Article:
Congratulations to Steven Wise and the Nonhuman Rights Project. This week they launched writs of habeas corpus on behalf of four chimpanzees in New York State, claiming that their captivity (in private homes, wildlife parks and university research labs) is a violation of the right not to be confined without cause. The NRP team have spent 6 years devising a strategy for shifting animals from the category of property to persons. And they believe that the common law, as traditionally interpreted in New York State, and as applied to chimpanzees, provides the best chance for doing so. Read more here.
“Only the United States and Gabon allow biomedical experiments on the animals, and the United States is working to phase them out.” Is there an error here? Canada allows biomedical experiments, at Queen’s University for example.
I believe you are correct that there is no outright ban on using chimpanzees for research in Canada, although currently there is no chimpanzee research taking place in Canada. (Some researchers have in the past, and may even now, be outsourcing experiments to facilities in the US.) Many institutions in Canada do research on other primates, however. This includes Queen’s, where experiments in neurology, motor systems research, endocrinology and other areas are performed on rhesus macaques.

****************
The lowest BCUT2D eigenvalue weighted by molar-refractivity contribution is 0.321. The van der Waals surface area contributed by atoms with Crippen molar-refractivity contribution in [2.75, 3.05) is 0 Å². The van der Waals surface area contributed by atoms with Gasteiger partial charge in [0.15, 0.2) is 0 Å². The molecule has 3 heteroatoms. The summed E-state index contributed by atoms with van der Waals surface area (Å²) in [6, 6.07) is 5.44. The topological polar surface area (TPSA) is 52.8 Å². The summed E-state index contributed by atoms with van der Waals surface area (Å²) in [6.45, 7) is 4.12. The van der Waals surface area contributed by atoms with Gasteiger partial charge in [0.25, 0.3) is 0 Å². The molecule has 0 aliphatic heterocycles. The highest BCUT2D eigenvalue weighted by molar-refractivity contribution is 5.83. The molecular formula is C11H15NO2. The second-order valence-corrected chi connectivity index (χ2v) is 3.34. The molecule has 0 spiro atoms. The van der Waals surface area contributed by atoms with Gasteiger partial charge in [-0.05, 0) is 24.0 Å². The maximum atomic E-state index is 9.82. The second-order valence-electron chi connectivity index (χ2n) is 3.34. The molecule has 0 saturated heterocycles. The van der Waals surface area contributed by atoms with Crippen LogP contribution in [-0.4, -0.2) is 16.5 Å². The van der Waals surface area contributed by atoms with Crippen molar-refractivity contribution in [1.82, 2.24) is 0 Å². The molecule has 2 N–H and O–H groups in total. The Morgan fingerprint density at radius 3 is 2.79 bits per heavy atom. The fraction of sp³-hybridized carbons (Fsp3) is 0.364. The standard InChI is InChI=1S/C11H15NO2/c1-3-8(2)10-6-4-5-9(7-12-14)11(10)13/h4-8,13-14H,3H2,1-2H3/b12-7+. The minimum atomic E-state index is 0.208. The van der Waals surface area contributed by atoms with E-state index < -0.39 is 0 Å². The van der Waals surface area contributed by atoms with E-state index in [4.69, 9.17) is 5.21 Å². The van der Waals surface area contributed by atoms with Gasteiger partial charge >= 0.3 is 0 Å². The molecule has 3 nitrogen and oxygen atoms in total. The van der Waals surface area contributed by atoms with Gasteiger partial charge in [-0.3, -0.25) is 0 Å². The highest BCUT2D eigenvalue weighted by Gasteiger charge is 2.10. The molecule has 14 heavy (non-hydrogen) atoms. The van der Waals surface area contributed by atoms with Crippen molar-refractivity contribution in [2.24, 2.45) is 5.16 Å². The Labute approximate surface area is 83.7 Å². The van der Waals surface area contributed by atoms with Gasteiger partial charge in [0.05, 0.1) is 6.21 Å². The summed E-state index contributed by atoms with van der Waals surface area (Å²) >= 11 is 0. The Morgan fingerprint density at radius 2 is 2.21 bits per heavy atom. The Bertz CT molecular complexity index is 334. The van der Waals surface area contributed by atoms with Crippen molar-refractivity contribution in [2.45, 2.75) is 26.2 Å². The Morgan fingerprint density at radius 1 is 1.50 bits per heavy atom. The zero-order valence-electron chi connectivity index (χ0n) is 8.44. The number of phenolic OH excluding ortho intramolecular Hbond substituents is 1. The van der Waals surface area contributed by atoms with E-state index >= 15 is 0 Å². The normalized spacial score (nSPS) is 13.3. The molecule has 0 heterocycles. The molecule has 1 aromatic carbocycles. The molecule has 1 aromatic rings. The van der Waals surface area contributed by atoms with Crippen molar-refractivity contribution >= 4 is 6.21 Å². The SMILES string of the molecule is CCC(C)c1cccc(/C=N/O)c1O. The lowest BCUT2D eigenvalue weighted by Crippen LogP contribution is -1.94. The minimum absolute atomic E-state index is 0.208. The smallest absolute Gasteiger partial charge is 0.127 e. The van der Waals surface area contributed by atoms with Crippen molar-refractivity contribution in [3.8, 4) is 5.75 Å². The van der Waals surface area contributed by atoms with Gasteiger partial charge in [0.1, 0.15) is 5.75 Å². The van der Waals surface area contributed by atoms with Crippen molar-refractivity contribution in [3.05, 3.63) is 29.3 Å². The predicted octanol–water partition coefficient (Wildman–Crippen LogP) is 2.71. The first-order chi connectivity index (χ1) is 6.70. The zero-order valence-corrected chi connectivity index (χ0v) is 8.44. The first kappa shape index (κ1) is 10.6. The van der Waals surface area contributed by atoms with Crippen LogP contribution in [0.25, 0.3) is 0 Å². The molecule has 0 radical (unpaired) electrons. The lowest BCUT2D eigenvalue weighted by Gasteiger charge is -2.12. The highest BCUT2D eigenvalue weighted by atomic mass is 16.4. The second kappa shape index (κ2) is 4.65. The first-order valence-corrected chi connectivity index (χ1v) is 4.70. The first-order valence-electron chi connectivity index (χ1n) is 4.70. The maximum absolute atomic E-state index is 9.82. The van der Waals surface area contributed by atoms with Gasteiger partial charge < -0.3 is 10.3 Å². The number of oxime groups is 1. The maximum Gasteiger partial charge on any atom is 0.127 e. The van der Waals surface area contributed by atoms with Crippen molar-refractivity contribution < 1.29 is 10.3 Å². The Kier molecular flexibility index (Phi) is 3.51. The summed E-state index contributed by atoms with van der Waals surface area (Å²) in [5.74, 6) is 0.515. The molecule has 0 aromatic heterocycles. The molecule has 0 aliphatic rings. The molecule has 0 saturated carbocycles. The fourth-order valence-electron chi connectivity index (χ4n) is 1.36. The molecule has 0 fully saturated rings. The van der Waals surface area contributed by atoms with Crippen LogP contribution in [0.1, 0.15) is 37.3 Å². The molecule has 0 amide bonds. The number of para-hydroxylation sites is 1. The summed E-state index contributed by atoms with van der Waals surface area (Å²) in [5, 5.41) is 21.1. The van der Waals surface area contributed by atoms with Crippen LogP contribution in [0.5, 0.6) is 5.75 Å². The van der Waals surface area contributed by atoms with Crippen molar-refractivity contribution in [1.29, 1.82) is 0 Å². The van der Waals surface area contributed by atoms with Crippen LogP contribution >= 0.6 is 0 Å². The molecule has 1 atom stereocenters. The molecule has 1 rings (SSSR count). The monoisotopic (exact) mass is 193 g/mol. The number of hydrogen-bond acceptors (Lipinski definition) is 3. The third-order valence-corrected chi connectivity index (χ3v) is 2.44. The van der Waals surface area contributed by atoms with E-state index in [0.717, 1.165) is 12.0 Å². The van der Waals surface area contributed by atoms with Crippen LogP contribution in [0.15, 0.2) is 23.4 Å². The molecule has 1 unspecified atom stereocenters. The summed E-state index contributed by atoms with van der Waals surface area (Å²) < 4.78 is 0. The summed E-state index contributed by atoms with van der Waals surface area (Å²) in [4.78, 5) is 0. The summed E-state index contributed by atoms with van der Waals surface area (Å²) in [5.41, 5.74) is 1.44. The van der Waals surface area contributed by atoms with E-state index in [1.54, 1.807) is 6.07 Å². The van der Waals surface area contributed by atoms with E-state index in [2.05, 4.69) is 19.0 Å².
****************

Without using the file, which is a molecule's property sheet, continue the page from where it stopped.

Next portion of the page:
For an update on how the Nonhuman Rights Project cases are proceeding:
I’m curious as to why the Nonhuman RIghts Project chose chimpanzees, rather than rhesus macaques. Perhaps because fewer of them are used there would be less threat to research that is now going on?
You’ll find a lot of information on the NonHuman Rights Project Website (http://www.nonhumanrightsproject.org/). And you might find this http://www.nonhumanrightsproject.org/2013/03/23/how-we-select-our-plaintiffs/ of particular interest.